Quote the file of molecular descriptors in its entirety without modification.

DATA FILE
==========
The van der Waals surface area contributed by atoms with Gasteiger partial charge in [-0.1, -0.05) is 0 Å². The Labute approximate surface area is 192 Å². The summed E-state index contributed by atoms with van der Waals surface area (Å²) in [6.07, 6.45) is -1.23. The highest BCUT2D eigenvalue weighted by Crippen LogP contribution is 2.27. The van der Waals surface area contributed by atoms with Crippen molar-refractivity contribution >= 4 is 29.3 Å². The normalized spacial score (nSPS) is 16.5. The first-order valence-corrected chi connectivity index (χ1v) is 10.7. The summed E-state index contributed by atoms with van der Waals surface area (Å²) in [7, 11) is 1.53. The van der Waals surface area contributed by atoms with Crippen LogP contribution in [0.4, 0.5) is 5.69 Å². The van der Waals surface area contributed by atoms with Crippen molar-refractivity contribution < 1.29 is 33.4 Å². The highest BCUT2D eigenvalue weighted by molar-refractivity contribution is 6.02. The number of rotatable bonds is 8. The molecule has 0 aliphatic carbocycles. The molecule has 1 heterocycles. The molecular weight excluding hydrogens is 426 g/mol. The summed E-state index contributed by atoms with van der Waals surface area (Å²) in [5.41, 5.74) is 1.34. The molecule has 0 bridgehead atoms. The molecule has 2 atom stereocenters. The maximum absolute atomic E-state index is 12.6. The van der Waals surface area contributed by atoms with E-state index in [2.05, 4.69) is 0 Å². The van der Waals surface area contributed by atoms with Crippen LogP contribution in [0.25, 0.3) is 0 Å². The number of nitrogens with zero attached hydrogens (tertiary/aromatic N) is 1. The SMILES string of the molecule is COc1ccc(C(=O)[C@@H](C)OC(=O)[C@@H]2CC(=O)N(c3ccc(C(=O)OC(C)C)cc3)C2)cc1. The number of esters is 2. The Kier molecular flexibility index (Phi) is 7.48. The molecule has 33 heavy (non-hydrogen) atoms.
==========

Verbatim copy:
The van der Waals surface area contributed by atoms with Gasteiger partial charge in [-0.1, -0.05) is 0 Å². The Labute approximate surface area is 192 Å². The summed E-state index contributed by atoms with van der Waals surface area (Å²) in [6.07, 6.45) is -1.23. The highest BCUT2D eigenvalue weighted by Crippen LogP contribution is 2.27. The van der Waals surface area contributed by atoms with Crippen molar-refractivity contribution >= 4 is 29.3 Å². The normalized spacial score (nSPS) is 16.5. The first-order valence-corrected chi connectivity index (χ1v) is 10.7. The summed E-state index contributed by atoms with van der Waals surface area (Å²) in [7, 11) is 1.53. The van der Waals surface area contributed by atoms with Crippen LogP contribution in [0.4, 0.5) is 5.69 Å². The van der Waals surface area contributed by atoms with Crippen molar-refractivity contribution < 1.29 is 33.4 Å². The highest BCUT2D eigenvalue weighted by molar-refractivity contribution is 6.02. The number of rotatable bonds is 8. The molecule has 0 aliphatic carbocycles. The molecule has 1 heterocycles. The molecular weight excluding hydrogens is 426 g/mol. The summed E-state index contributed by atoms with van der Waals surface area (Å²) in [5.41, 5.74) is 1.34. The molecule has 0 bridgehead atoms. The molecule has 2 atom stereocenters. The maximum absolute atomic E-state index is 12.6. The van der Waals surface area contributed by atoms with E-state index in [2.05, 4.69) is 0 Å². The van der Waals surface area contributed by atoms with Crippen LogP contribution in [0.25, 0.3) is 0 Å². The number of nitrogens with zero attached hydrogens (tertiary/aromatic N) is 1. The SMILES string of the molecule is COc1ccc(C(=O)[C@@H](C)OC(=O)[C@@H]2CC(=O)N(c3ccc(C(=O)OC(C)C)cc3)C2)cc1. The number of esters is 2. The Kier molecular flexibility index (Phi) is 7.48. The molecule has 33 heavy (non-hydrogen) atoms.